Asphalt is much more malleable than concrete, which gives it many advantages but makes it more susceptible to damage under extreme heat. Excessive heat can cause softening, sloughing, pitting, and might deform your asphalt under heavy loads. It can also cause bruising, which occurs when a vehicle turns their front tires on a newly paved surface, creating what looks like a bruise. It is crucial to understand that bruising is common on freshly paved asphalt during the hottest summer temperatures and does not cause permanent harm to the asphalt mat. It just doesn’t look nice.
There’s not much that homeowners can do to prepare for heat other than using precautions against softer asphalt. During extreme heat, try to keep heavy vehicles from sitting in one spot for an extended period and avoid using tools and objects that can scratch or dent your asphalt like automotive jacks. Also, it would be best if you can allow more than one day after the paving has been completed before driving on the surface.
Do not attempt to spend extended time on a hot asphalt driveway. Asphalt absorbs heat, making your driveway much hotter than the surrounding environment. Never walk barefoot or take pets on asphalt during extreme heat.
On the opposite end of the spectrum is extreme cold. Again, asphalt is more dynamic than concrete, so it’s more susceptible to extreme cold. Like extreme heat causes asphalt to become soft, extreme cold causes asphalt to become harder and stronger – but also more brittle.
The best thing homeowners can do during extreme cold is to be careful around their asphalt, especially edges where the asphalt is more likely to chip or break off. Avoid all heavy loads on your driveway’s borders during bitter cold temperatures.
Standing water looks innocent enough on top of your asphalt, but it can slowly seep through your asphalt and cause issues like softening, displacement, and cracking. Always brush off puddles whenever you see them to keep your asphalt healthier. If your asphalt continuously puddles in an area, have an asphalt contractor evaluate the possibility of permanent repairs and achieving better drainage. Seal coat also helps slow the process of water damage to the surface of the asphalt.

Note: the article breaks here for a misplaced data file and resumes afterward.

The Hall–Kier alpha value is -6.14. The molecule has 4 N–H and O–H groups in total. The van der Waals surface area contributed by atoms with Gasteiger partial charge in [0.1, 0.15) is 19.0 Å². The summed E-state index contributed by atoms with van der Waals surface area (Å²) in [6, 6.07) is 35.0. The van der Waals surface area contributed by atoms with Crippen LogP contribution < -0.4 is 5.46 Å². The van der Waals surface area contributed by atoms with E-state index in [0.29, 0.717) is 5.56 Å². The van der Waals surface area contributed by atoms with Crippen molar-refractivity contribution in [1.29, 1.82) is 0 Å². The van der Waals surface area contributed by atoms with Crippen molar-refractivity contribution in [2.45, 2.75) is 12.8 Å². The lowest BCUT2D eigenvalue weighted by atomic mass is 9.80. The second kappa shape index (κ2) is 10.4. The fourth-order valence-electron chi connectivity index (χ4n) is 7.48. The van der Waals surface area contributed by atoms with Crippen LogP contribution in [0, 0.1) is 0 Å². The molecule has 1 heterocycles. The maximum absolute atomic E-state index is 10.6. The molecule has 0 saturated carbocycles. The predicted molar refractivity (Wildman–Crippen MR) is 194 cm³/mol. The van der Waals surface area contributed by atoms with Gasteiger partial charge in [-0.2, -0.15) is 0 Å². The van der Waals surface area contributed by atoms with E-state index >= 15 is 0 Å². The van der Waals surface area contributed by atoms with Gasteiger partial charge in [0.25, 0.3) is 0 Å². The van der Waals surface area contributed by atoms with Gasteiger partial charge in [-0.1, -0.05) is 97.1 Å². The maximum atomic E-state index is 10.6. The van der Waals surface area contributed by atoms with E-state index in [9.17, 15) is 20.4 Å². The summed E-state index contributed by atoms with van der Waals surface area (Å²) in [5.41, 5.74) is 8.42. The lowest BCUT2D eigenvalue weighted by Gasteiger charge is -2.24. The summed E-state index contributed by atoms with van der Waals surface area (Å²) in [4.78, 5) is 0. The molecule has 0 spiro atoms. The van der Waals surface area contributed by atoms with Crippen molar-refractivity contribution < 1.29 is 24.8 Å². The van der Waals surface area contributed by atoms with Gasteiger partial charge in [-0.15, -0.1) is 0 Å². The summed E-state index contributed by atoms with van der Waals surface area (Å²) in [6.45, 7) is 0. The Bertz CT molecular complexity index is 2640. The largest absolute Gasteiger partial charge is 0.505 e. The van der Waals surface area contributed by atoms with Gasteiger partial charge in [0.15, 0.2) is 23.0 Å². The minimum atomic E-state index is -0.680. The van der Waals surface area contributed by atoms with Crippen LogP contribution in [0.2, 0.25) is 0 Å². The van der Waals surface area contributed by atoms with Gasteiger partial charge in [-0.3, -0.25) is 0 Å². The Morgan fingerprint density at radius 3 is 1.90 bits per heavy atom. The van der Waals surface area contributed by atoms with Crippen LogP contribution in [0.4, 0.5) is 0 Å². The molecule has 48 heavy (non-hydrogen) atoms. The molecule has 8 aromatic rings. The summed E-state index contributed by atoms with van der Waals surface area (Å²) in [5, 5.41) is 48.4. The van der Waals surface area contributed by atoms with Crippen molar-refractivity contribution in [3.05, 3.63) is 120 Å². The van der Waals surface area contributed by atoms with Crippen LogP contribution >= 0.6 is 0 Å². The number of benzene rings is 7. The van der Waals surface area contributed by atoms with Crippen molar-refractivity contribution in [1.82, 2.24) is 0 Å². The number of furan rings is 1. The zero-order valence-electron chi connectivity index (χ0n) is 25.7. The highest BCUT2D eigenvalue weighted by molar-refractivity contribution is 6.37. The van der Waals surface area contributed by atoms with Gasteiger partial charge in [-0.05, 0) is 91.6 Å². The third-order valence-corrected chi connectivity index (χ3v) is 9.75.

Water running underneath your asphalt is an even greater enemy than standing water. Groundwater can displace asphalt and its base, leaving you with pits, cracks, collapsing asphalt, and potholing. If you’ve tried everything and can’t figure out why your asphalt is continuously cracking or pitting, ask a professional to look for a groundwater issue. If you can identify the issue, you can readjust drainage or stop the source.
UV rays age both people and inanimate objects – like your asphalt. The sun oxidizes the oil in your asphalt, degrading its ability to glue the asphalt rocks together. But UV damage can be mitigated by resealing your asphalt. At Colorado Pavement Solutions, we recommend resealing your asphalt every five to six years.
Asphalt is oil-based, but extra oil is no good for your asphalt, especially diesel stains. If you have a leaky vehicle, try to put an oil catch underneath or park it in a different spot to avoid extra damage. If you have an oil stain on your asphalt, you can apply cat litter on top of the stain overnight to absorb the excess before cleaning the rest with a stiff brush and dish detergent. Never try to clean oil stains with solvents or citrus-based cleaning agents.
Trees and Roots
Roots can snake for yards and are continuously growing. You can install an asphalt driveway with no issues only to spot cracks and upheaval a few years later once roots have crawled underneath your asphalt’s foundation. It’s difficult to mitigate all trees and roots but consider removing trees or at least severing roots that are running toward your driveway.
Asphalt can handle most vehicles but might have a problem with excessively heavy loads. If possible, avoid extreme weight, especially on extremely hot or cold days, and always try to keep excess weight away from the borders of your driveway where cracking and chipping is more likely to occur. The good news is most asphalt at least 6″ thick for commercial parking lots or 4″ for residential driveways can tolerate normal heavy loads.
Lack of Sealcoating
Proper asphalt maintenance includes regularly sealcoating your blacktop to protect against oil oxidation in your asphalt from constant sun and water exposure. Asphalt that’s not regularly sealed is much more likely to experience the above issues, so maintain a proper seal for the most extended life.
Beating the Biggest Enemies of Asphalt
Asphalt is one of the most popular paving materials in the U.S. for good reason, but it does have several enemies that will try to wear it down. Follow the above advice and keep your asphalt sealed for the longest possible asphalt lifespan.